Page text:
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Module 2.2


Video lesson




We’re onto the second video lesson in this second module ‘Space’. In this lesson we’re going to start with getting your physical work space in order, with the goal of setting you up for a purposefully productive day and we’re going to talk about topics like work space needs, layout and design, energy flow, light, scent, ventilation, decoration, cleaning up and decluttering, storage and organization.

I think many people underestimate the important role space has in being productive. Have you ever walked into a room that you instantly felt was ‘off’? It could be the people, the space, the layout of the room, the temperature in the room, the busyness, the acoustics… most of the time it’s difficult to identify what exactly causes this feeling. Whatever it is, I think everyone of us has experienced stepping into a space that made you feel uncomfortable right away.

A space can also make you feel sick. That was the case in one of my previous work places. On some days, about an hour after my lunch break, I would start to feel sluggish. I’d also start to yawn and get a headache. Sometimes my eyes would feel dry and get irritated. At first it was annoying and uncomfortable, but over the course of a few months this started to occur every day. When I came home it took an entire evening to recuperate and there came a time when I even needed the weekend to get my energy back and feel better. I think it had something to do with bad ventilation and a low oxygen level in the building, but whatever it was I was sick and tired of being sick and tired. Sick building syndrome is a real thing yo, and it’s something you don’t want in your living or work space at home.

So, here’s what we’re going to be working on in this lesson: we’re going to be talking about what makes a good physical space (that is both healthy and comfortable) for you to work and be as productive as possible in and, then, you’re going to put that into action through the exercises in the worksheet that will help you create an optimal working space for yourself.

You’ll see that creating physical space for your work and life will also put you into the right mental space for the ideas to start flowing. A tailored space will allow your mind to hone in on what needs to be done without getting distracted by all the other pretty things. We’ll talk about this more in the next lesson in this module.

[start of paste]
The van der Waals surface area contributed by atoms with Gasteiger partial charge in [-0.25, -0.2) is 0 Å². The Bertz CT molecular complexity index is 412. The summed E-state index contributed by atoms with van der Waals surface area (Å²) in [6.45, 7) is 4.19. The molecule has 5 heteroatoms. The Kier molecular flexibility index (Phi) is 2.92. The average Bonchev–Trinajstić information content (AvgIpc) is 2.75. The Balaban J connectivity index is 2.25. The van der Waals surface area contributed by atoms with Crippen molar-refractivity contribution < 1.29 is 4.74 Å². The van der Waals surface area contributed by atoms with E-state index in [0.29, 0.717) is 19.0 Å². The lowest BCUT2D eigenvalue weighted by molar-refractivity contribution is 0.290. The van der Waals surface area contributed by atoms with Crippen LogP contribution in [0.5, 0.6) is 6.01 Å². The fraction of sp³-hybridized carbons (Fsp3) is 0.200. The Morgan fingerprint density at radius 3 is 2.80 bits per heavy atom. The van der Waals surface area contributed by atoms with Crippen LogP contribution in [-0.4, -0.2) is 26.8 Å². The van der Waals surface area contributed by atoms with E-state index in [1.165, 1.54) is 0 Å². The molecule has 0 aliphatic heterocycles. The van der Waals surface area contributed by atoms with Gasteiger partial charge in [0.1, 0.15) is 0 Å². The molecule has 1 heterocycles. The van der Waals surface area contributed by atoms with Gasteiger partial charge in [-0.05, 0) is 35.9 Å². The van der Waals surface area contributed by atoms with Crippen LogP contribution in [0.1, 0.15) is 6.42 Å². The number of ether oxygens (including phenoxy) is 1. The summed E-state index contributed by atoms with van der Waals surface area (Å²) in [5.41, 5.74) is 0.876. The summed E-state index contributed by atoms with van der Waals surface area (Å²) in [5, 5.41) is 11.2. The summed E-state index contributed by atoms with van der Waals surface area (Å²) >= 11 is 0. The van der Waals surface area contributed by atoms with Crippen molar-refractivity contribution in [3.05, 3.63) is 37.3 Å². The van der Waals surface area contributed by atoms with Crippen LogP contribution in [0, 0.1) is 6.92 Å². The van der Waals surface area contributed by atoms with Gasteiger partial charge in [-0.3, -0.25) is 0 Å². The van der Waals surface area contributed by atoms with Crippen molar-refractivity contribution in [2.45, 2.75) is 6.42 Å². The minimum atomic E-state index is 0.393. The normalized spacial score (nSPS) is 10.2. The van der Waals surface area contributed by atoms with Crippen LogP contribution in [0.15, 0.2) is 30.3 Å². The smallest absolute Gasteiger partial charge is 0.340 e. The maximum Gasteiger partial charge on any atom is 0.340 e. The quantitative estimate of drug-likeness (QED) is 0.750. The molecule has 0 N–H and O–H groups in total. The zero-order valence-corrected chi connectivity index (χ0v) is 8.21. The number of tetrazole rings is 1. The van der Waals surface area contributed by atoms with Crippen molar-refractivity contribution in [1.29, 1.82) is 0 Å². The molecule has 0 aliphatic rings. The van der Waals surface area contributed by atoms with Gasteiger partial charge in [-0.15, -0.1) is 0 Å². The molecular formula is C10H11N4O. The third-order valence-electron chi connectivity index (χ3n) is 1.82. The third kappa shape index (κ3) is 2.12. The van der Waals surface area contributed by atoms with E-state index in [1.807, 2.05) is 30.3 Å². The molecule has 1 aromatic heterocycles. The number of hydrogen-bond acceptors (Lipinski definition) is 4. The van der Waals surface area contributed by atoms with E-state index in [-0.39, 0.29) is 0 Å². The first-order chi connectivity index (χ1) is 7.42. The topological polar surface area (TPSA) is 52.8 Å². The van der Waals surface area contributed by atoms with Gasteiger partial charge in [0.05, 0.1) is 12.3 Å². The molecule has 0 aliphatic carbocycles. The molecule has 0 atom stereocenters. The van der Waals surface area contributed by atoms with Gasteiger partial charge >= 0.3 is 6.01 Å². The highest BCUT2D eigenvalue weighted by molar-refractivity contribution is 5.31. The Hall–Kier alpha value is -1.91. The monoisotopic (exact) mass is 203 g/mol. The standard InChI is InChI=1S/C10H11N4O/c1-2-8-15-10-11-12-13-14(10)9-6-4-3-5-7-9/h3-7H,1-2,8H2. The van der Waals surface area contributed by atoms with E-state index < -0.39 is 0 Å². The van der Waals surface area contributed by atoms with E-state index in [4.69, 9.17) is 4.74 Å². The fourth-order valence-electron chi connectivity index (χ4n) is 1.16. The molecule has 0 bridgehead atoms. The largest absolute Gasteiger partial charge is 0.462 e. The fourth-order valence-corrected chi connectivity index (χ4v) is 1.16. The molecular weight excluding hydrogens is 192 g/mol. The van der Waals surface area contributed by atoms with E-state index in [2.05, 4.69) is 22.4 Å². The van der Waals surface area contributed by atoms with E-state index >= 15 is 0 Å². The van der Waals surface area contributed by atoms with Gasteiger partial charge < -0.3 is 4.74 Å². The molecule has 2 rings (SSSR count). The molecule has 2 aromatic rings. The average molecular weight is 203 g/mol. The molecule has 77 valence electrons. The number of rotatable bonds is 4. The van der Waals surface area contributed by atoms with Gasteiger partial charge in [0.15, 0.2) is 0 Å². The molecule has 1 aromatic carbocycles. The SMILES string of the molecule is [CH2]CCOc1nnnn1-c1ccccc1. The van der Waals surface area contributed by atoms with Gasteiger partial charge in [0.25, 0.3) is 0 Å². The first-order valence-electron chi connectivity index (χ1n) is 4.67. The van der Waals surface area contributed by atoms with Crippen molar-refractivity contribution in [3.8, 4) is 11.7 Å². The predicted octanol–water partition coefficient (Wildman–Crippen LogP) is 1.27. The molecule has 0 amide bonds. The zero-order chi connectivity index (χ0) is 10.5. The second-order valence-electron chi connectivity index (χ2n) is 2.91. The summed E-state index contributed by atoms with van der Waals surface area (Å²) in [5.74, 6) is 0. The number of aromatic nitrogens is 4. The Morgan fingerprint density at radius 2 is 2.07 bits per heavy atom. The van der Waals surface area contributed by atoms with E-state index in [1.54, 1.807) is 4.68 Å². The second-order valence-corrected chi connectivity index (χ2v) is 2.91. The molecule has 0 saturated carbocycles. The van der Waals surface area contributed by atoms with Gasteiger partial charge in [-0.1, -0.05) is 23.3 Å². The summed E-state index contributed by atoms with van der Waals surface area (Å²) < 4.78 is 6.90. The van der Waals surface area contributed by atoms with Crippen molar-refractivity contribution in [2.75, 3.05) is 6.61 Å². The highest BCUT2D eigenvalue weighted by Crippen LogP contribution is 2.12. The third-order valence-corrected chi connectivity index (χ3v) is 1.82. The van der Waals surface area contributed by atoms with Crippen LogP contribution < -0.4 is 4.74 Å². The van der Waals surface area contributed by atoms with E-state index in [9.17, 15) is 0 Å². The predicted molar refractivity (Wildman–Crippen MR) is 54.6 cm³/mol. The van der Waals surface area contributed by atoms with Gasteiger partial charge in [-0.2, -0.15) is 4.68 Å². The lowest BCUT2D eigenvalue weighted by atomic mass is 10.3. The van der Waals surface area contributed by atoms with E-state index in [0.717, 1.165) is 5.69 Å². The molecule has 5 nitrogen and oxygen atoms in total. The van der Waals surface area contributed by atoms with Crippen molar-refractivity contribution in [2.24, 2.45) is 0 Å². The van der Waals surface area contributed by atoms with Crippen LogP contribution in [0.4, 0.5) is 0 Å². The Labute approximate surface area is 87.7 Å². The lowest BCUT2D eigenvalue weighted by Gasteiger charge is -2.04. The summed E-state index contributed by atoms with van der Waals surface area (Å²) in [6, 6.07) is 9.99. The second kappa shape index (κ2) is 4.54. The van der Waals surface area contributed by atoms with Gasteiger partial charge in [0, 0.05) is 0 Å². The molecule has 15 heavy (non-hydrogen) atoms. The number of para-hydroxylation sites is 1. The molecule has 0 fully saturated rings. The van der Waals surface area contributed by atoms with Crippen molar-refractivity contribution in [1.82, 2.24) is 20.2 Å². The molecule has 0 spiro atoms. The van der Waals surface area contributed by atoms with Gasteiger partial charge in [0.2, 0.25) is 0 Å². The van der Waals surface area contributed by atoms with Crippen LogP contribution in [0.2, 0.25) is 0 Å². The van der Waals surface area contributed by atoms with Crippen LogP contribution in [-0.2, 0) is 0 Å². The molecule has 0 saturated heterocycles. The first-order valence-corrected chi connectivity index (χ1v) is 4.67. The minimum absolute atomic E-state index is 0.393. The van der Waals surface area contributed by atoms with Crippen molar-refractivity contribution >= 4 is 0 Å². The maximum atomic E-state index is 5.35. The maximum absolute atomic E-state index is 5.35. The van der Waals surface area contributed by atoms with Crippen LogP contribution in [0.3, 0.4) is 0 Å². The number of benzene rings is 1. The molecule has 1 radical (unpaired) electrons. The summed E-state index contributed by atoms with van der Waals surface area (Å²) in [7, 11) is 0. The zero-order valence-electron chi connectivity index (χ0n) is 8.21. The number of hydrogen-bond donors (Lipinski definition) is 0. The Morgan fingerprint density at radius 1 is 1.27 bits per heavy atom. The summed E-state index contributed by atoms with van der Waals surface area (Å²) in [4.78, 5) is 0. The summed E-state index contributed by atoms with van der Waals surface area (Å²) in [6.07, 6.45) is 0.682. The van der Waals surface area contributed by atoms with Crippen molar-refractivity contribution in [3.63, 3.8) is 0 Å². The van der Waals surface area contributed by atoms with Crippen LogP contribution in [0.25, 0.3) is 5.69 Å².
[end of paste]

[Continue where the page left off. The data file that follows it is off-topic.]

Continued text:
With all of that being said, as important as a physical space can be to your work or creative process, it doesn’t require a shopping spree to fill your room with trendy furniture and the best organizational systems. All of this doesn’t have to break the bank. Work with what you have. Most likely, a few tweaks here and there and moving one or two pieces of furniture will be all you need to create the best possible physical space for your work and life.

Get started

Starting off on the right foot is important.

The first step is to identify your workspace needs. What work will you be doing in your workspace? Will you be using this space for one main purpose? Or do you have lots of different types of work you want to be able to do in that one space?

Identify what work stations you need to allow for you to do your best work and for your creativity to flow easily, for instance: an easel, a ‘wet’ desk for things like painting and sculpting, a ‘dry’ desk or table for things like for drawing or brainstorming ideas, a separate or designated place for your computer/laptop/printer and other electronics, a drafting board, a visioning or mood board, a board for long term planning, a yoga mat or meditation cushion, a comfortable chair or couch. Write all of this down in the worksheet.

Next, create a list of all the types of work you do or want to get done, like researching, administrative work, cleaning, organizing, self-care, writing, reading, social media, business or house maintenance and your creative work of choice and all of its different processes. You’ll find that they naturally begin to fall into the different work station categories.

Then think about how these work stations could fit in the space you have available. They could all be in one room, or they could be in different places, depending on the size of the space you have available. Perhaps you want to separate the different types of work that you do: a designated space for work that is separated from your living space or separate areas for creativity and business, for so-called left-brain and right-brain activities. Work through all of this in the worksheet that accompanies this lesson.